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Tips for Recording Narration in PowerPoint

In order to get the best sound and learning experience for your students, here are some suggestions for getting the most out of your narration.

Which microphone to use. Of course, the better quality of microphone you use, the better your recording. But the sound quality also depends on the method of getting the sound into your computer. The standard mic input on most computers uses a pretty cheap sound card built into the motherboard. If you plug your mic into this input, be sure you select "CD Quality" in PowerPoint when setting the microphone level (see this tutorial more more on this).

There are a number of inexpensive USB microphones that get around this sound card issue by feeding a signal directly into your computer digitally. If you do not have a USB mic, you may be able to borrow one from another faculty member.

Microphone placement. In general you want to be between 6 and 12 inches from your microphone and usually directly in front of it. Experiment with your particular mic and voice to determine the best distance and angle before recording your narration.

Scripting or ad lib? Whether you use a script or ad lib your narration really depends on your personality and your knowledge of the subject. Some instructors get a much better product if they simply ad lib through the presentation. This extemporaneous style can provide a more casual and "real" experience for the listener than scripted commentary. But this is only true if you are a good extemporaneous speaker, and of course, are familiar enough with your presentation to be able to do this. Alternatively, you can write out your entire presentation as a script and read it. This eliminates a lot of stress and confusion as you go through the presentation. But if you choose this method, you have to work especially hard at delivering your script with energy and enthusiasm (see the next point).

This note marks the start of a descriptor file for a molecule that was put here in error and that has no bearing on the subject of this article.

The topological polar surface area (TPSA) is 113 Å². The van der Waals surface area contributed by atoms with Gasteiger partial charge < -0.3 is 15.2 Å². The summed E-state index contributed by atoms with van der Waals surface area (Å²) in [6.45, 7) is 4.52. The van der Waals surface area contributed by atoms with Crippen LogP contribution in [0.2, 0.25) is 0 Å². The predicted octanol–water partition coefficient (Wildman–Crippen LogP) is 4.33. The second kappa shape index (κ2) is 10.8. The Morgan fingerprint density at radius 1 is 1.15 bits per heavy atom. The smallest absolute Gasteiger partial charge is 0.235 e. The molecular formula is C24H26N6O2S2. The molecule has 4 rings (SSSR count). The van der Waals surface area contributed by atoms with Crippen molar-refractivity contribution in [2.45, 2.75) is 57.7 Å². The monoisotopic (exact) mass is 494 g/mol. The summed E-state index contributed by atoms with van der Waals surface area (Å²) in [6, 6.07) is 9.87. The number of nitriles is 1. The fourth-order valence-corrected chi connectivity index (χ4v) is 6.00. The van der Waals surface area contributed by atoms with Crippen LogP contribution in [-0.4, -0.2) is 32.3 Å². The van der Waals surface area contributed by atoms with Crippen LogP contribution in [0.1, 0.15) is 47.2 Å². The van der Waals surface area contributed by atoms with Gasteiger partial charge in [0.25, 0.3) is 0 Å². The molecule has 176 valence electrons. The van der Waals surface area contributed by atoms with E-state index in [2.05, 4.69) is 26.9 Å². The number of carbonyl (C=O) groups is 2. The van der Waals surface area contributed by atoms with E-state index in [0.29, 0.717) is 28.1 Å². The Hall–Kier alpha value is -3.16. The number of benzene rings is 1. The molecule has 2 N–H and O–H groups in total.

Delivery Style. Record a minute or two of your presentation, and then play it back. Do you sound interested in the subject? Authoritative about it? Even excited? If not, work on your delivery by paying attention to your energy level. You might try recording your narration while standing up and/or using hand gestures like you were speaking to a live class. These two approaches can add interest to your delivery.

Test your recording. It is pretty frustrating to record a half-hour presentation and then discover that your audio is garbled or you are too far from the mic or some other problem. Be sure to record a few minutes of your presentation and then check before recording a longer session.

Room noise. You are not recording an album here, so a little room noise is acceptable. But a loud whiny computer, constant phone ringing and other noises can not only make your presentation hard to listen to but can contribute to distracting you as you record. Do your best to turn your office into a recording studio: